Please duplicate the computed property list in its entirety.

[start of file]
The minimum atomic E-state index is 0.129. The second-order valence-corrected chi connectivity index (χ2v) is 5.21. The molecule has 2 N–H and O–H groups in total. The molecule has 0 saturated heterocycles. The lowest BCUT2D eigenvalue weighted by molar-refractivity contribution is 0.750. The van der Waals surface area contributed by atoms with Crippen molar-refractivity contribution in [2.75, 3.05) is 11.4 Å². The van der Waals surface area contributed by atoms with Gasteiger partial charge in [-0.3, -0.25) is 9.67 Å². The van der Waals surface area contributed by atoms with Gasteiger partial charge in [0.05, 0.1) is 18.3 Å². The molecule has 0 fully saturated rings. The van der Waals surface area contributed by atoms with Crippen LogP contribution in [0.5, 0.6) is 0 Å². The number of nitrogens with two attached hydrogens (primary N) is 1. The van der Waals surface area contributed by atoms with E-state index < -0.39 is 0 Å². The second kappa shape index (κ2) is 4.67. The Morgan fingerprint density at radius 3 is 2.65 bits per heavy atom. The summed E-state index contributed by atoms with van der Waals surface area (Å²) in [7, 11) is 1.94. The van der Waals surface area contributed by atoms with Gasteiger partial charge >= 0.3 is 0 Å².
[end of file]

The minimum atomic E-state index is 0.129. The second-order valence-corrected chi connectivity index (χ2v) is 5.21. The molecule has 2 N–H and O–H groups in total. The molecule has 0 saturated heterocycles. The lowest BCUT2D eigenvalue weighted by molar-refractivity contribution is 0.750. The van der Waals surface area contributed by atoms with Crippen molar-refractivity contribution in [2.75, 3.05) is 11.4 Å². The van der Waals surface area contributed by atoms with Gasteiger partial charge in [-0.3, -0.25) is 9.67 Å². The van der Waals surface area contributed by atoms with Gasteiger partial charge in [0.05, 0.1) is 18.3 Å². The molecule has 0 fully saturated rings. The van der Waals surface area contributed by atoms with Crippen LogP contribution in [0.5, 0.6) is 0 Å². The number of nitrogens with two attached hydrogens (primary N) is 1. The van der Waals surface area contributed by atoms with E-state index < -0.39 is 0 Å². The second kappa shape index (κ2) is 4.67. The Morgan fingerprint density at radius 3 is 2.65 bits per heavy atom. The summed E-state index contributed by atoms with van der Waals surface area (Å²) in [7, 11) is 1.94. The van der Waals surface area contributed by atoms with Gasteiger partial charge >= 0.3 is 0 Å².